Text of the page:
The designs showed pride not only in how the items worked, but also how they looked. Boot jack models ranged from detailed insects, as seen in the museum, to depictions of comic strip characters from comics such as “Foxy Grandpa.” Many boot jacks that were patented in the 19th century were never put into mass production. Those that were manufactured only had a limited output, making them somewhat rare today. Next time you visit the museum feel free to take your boots off and stay a while.

Text by Rachel Dimeff, Miami Class of 2021 and Steve Gordon, Administrator; Photos by Chandler Williams, Miami Class of 2021

First Grade Report Card for Henry Heath McGuffey (b. 1928)

This report card records First Grade for Henry Heath McGuffey (b. 1928), great nephew of William Holmes McGuffey. Dearborn School was the school at Greenfield Village in Dearborn, Michigan. This historical village, essentially a re-assembled homage created by Henry Ford to celebrate America's past, included William Holmes McGuffey's log cabin birthplace that had been moved from Washington County, PA. Interesting to note that nearly a century after McGuffey authored the first four Eclectic Readers, his great nephew would attend the school erected in honor of his great uncle.

Page 1 of Report Card

Transcript: Front and back cover of report card.

Back cover contains signatures of parent for first and second period, with assignment of Grade 2, dated 6-21-35 and signed. Below that, the following paragraphs.

To parents: If further information is desired, you are invited to make inquiry of the teacher. Kindly remember that such conference cannot beheld while school is in progress.

Your signature indicates that you have inspected this card--not that you approve or disapprove. Plese return card promptly.

Punctual and regular attendance is required. Sickness constitutes the only legitimate excuse for absence. On returning to school after absence the pupil should bring with him a written statement giving definitely the cause of absence. A verbal report by parent to teacher or principal is sufficient.

Your cooperation will be appreciated.

Front cover contains the following:

PUBLIC SCHOOLS of Dearborn, Michigan

Greenfield Village School

Report card of Henry Mac Guffey (sic)

Grade first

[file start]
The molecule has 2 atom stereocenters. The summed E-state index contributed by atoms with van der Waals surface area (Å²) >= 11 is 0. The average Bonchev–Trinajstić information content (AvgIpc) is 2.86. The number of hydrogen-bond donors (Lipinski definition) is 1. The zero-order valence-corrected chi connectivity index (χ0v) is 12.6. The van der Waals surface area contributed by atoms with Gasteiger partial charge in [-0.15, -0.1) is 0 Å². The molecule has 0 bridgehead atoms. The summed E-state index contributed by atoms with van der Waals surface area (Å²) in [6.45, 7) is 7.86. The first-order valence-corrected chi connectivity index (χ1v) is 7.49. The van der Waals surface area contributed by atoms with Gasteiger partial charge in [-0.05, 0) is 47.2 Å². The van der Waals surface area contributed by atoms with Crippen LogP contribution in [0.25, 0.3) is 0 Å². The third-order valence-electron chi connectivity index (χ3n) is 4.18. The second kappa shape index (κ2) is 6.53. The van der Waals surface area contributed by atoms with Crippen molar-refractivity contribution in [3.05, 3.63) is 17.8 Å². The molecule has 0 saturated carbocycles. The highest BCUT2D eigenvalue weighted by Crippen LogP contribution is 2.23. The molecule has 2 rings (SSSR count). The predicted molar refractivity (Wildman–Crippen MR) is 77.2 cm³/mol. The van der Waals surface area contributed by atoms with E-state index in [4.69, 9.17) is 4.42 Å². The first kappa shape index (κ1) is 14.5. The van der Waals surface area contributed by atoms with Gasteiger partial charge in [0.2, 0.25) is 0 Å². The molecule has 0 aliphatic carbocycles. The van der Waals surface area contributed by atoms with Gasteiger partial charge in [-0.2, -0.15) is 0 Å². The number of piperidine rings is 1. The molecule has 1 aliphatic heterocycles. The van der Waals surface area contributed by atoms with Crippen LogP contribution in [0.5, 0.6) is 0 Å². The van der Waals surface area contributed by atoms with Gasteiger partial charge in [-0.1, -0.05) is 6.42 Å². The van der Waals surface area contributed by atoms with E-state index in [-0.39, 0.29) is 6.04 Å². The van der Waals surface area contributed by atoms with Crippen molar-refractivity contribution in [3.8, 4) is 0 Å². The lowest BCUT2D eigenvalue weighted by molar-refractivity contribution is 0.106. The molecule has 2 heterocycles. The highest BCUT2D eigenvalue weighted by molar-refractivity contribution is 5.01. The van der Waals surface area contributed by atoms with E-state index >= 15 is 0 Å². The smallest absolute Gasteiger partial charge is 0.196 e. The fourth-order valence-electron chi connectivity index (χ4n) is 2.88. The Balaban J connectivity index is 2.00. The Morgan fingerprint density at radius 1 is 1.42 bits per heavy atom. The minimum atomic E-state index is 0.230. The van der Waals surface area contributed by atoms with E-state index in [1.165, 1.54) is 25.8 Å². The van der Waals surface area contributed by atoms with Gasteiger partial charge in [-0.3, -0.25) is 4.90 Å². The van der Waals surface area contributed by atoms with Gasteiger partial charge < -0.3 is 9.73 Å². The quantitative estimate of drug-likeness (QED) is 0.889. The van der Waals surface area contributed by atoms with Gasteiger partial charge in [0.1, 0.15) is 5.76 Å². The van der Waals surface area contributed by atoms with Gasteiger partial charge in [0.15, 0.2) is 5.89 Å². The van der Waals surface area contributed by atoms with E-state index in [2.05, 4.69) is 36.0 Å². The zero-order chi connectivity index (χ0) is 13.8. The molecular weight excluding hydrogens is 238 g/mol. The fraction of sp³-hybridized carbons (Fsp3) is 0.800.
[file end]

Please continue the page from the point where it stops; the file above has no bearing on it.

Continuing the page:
To parents:

We give two separate reports. The first indicates the progress made by the pupil in the formation of the essential traits of character and attitude of mind that makes for good citizenship. Upon these depend the future of democracy and the stability of government. In this training we recognize that the school shares responsibility with the home. The second report indicates the progress in the regular studies.

Ray H. Adams, Superintendent 

Inside pages of Grade Report Card

Transcript: Interior of report card.

On left, grids of grades beneath 6 categories, plus attendance record at bottom. All grades are top marks of G (good) or F (fair)

Heading: Citizenship: Habits and attitudes desirable for good citizenship

I. Obedience. Willingness to follow directions; respect for law and order

II. Dependability. Honesty; keeping of promises; promptness; loyalty; willingness to cooperate; self control

III. Courtesy. Courtesy to associates and to teachers; respect for rights of others; fair play; cheerfulness

IV. Cleanliness. Of person; of clothes; of behavior; of speech

V. Thrift. Respect for property; care of books, furniture, and building; care of own property; consideration for the property of others; recognition of the value of time

VI. Effort

Attendance record, with attendance across 4 quarters of 74, 156, 240, 156 and absences of 4, 4, 20, and 49

On right, scholarship grades ranging from As to Cs, and teacher's signature

Grades awarded in categories of Music, Penmanship, Reading, Numbers, Spelling

Teacher's signature: B. Cadaret

Peter Bruner

Peter Bruner: Novel in Death, Not in Life (PDF)

Manuscript by Kaylie Schunk, Masters in History candidate at Miami University and student aide at McGuffey House and Museum, 2018


Full length studio portrait of Peter Bruner, wearig his silk top hat, photographed by Frank L Bader

by Sara Eagin, McGuffey Museum Intern, 2006

Peter Bruner was born a slave in 1845 in Winchester, Kentucky, just east of Lexington.

Peter repeatedly tried to run away, and finally succeeded by joinin

g the Union Army at Camp Nelson, Kentucky in 1864. Now emancipated, he joined Company C, 12th Regiment U.S. Colored Heavy Artillery.

In 1866, he was mustered out of the army and came to Oxford to live with an aunt and uncle. When the Western Female Seminary burned down in 1871 he was hired to assist with the cleanup and rebuilding.

He then went to work for Oxford College and was so popular with the faculty and students that they threw him and his wife a party for their 25th wedding anniversary in 1893. One of his favorite gifts that he received was the silk top hat that is on display today. He wore it for every formal occasion the rest of his life, and today there are a number of pictures of him wearing the hat.

After a number of years at Oxford College, Bruner was offered a janitorial position on Miami’s campus under Dr. Thompson. On the Bruner’s 50th wedding anniversary, the University held a party for them, and Peter wore his silk top hat.

Although Peter could not read or write, he dictated his life story to his daughter, who wrote the book A Slave's Adventures Toward Freedom, published ca. 1920.

In 1938 Bruner was named Oxford’s Mayor for a Day. Soon after he died on April 7th, 1938 at age 92. He asked that after his death his hat be returned to Miami University.

William Holmes McGuffey House and Museum

We aim to collect, preserve, interpret, and exhibit materials relating to the life of William Holmes McGuffey, the McGuffey Eclectic Reader series, the history of Miami University, and 19th-century domestic life and architecture of southwest Ohio.

Hours of Operation

Thursday - Saturday
1:00pm - 5:00pm

McGuffey House and Museum observes Miami University closings and other special events.

Summer Hours 2024

Thursday - Saturday 1:00 PM - 5:00 PM


Saturday, May 25 for Memorial Day
Thursday-Saturday July 4-6 Independence Day